• Businesses exposed to new product cycles

• Low penetration rates in a fast growing market

• Highly predictable annuity business with a strong recurring revenue component

• Rising margins and asset turns are a powerful combination

• Improvements in balance sheet items: day sales outstanding, inventory turns, deferred revenue, capitalized software

• Structural changes within an industry such as consolidation

Some current themes we find attractive include:

• Businesses exposed to the continued move towards e-commerce

• Pivot of business models towards mobile

• Growth in the China Internet sector

• Industry consolidation

• Content providers with growing abilities to monetize across new mediums

So, within this approach, how do we respond to the recent painful move down in certain sectors of the technology space? In particular, cloud software stocks have borne the biggest brunt of the sell-off with many stocks down 40% over the past six weeks. Similarly, the Internet sector is down approximately 15% from the highs on March 7, 2014 with many stocks down more than 25%. The market seems to have less appetite for the longer duration TAM (total available market) and revenue multiple stories, with greater preference for current earnings power. We wanted to share some historical perspective on the hyper growth software (SaaS or Cloud) names as well as the Internet sector and how we are thinking about valuations and trying to find the floor for these stocks.

SaaS or Cloud

The potential of rising rates, steep valuations and a plethora of “cloud” based IPOs and follow-ons have sent the high-flyers in the space into a tail spin. Stepping back, there are secular shifts underway in software distribution. The percentage of software to be delivered as-a-service is expected to double from 24% today to 48% in five years. SaaS (Software as a Service) is generally easier to install and maintain versus the traditional legacy vendors and should not be considered just a fad.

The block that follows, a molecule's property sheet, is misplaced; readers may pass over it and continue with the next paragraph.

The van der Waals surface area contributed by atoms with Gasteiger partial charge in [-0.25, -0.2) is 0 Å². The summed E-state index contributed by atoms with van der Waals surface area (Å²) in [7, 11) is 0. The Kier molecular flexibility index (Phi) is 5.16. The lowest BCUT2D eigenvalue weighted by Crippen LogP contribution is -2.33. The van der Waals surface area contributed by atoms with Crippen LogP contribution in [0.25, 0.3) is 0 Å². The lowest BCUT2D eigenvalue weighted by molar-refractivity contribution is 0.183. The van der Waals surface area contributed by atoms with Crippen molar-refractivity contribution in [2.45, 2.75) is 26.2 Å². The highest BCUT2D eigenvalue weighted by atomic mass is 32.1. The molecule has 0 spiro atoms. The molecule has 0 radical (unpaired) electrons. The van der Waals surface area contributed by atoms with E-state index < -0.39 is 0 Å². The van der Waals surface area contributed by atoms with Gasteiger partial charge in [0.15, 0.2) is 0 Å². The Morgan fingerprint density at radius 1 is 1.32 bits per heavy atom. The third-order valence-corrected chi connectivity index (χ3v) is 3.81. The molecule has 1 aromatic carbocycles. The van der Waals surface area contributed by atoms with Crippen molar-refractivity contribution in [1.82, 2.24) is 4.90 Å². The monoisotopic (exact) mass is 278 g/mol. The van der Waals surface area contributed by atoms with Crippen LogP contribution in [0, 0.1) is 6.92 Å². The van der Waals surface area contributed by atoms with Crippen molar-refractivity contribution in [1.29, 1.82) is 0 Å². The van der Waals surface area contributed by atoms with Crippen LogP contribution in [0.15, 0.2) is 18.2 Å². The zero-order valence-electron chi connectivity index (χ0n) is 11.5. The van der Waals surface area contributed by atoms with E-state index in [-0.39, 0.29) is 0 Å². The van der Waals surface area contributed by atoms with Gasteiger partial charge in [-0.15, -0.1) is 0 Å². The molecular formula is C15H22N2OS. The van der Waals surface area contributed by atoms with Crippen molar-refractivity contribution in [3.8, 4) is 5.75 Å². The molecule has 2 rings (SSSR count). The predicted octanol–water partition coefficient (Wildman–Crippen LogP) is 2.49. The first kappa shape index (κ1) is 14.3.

At the peak of the last bull market SaaS stocks traded around 5.6x EV/NTM sales (enterprise value to next twelve month’s sales) on average. The market has been willing to pay a premium for the faster growing SaaS stocks. Six weeks ago, SaaS companies forecasting 30%+ revenue growth traded at approximately 12x EV/NTM sales, and trade at approximately 8x EV/NTM sales today. We have seen the largest downdraft in the fastest growers due the valuation premium paid. At the trough of the 2008/2009 bear market, SaaS stocks traded at 2.1X EV/NTM sales. Over the next few years we saw M&A activity pick up in the space and the median price paid was 6.2X EV/NTM sales.